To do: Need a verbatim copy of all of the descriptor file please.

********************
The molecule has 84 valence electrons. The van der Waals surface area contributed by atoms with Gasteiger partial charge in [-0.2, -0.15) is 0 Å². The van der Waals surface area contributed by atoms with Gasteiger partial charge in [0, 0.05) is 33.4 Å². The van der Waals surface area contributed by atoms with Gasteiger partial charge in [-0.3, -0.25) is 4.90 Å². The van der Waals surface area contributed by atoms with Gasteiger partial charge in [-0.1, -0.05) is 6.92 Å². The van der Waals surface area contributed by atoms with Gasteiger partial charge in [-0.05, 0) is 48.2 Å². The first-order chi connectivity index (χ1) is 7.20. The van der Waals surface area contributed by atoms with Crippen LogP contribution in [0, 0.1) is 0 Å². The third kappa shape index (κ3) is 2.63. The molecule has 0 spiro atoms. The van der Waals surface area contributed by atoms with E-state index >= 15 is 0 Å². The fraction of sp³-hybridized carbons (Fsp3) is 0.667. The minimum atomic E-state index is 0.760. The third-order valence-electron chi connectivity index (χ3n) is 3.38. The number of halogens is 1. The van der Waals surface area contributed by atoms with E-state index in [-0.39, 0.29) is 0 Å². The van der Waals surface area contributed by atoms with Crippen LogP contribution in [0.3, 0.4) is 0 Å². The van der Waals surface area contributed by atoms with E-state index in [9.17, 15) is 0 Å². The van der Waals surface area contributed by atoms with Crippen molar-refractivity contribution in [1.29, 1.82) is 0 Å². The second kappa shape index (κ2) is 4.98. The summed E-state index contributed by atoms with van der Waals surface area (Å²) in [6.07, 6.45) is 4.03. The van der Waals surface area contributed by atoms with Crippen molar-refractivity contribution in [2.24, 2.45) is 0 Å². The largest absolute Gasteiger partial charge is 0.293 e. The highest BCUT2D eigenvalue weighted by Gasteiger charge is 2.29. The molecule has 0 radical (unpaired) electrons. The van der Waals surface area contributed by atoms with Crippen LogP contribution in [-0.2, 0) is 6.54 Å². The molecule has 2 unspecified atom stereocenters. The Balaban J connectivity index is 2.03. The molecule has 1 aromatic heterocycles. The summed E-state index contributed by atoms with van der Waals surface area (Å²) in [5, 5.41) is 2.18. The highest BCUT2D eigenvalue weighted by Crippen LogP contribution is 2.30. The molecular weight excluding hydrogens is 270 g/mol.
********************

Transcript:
The molecule has 84 valence electrons. The van der Waals surface area contributed by atoms with Gasteiger partial charge in [-0.2, -0.15) is 0 Å². The van der Waals surface area contributed by atoms with Gasteiger partial charge in [0, 0.05) is 33.4 Å². The van der Waals surface area contributed by atoms with Gasteiger partial charge in [-0.3, -0.25) is 4.90 Å². The van der Waals surface area contributed by atoms with Gasteiger partial charge in [-0.1, -0.05) is 6.92 Å². The van der Waals surface area contributed by atoms with Gasteiger partial charge in [-0.05, 0) is 48.2 Å². The first-order chi connectivity index (χ1) is 7.20. The van der Waals surface area contributed by atoms with Crippen LogP contribution in [0, 0.1) is 0 Å². The third kappa shape index (κ3) is 2.63. The molecule has 0 spiro atoms. The van der Waals surface area contributed by atoms with E-state index >= 15 is 0 Å². The fraction of sp³-hybridized carbons (Fsp3) is 0.667. The minimum atomic E-state index is 0.760. The third-order valence-electron chi connectivity index (χ3n) is 3.38. The number of halogens is 1. The van der Waals surface area contributed by atoms with E-state index in [-0.39, 0.29) is 0 Å². The van der Waals surface area contributed by atoms with Crippen LogP contribution in [0.3, 0.4) is 0 Å². The van der Waals surface area contributed by atoms with E-state index in [9.17, 15) is 0 Å². The van der Waals surface area contributed by atoms with Crippen molar-refractivity contribution in [1.29, 1.82) is 0 Å². The second kappa shape index (κ2) is 4.98. The summed E-state index contributed by atoms with van der Waals surface area (Å²) in [6.07, 6.45) is 4.03. The van der Waals surface area contributed by atoms with Crippen molar-refractivity contribution in [2.24, 2.45) is 0 Å². The largest absolute Gasteiger partial charge is 0.293 e. The highest BCUT2D eigenvalue weighted by Gasteiger charge is 2.29. The molecule has 0 radical (unpaired) electrons. The van der Waals surface area contributed by atoms with Crippen LogP contribution in [-0.2, 0) is 6.54 Å². The molecule has 2 unspecified atom stereocenters. The Balaban J connectivity index is 2.03. The molecule has 1 aromatic heterocycles. The summed E-state index contributed by atoms with van der Waals surface area (Å²) in [5, 5.41) is 2.18. The highest BCUT2D eigenvalue weighted by Crippen LogP contribution is 2.30. The molecular weight excluding hydrogens is 270 g/mol.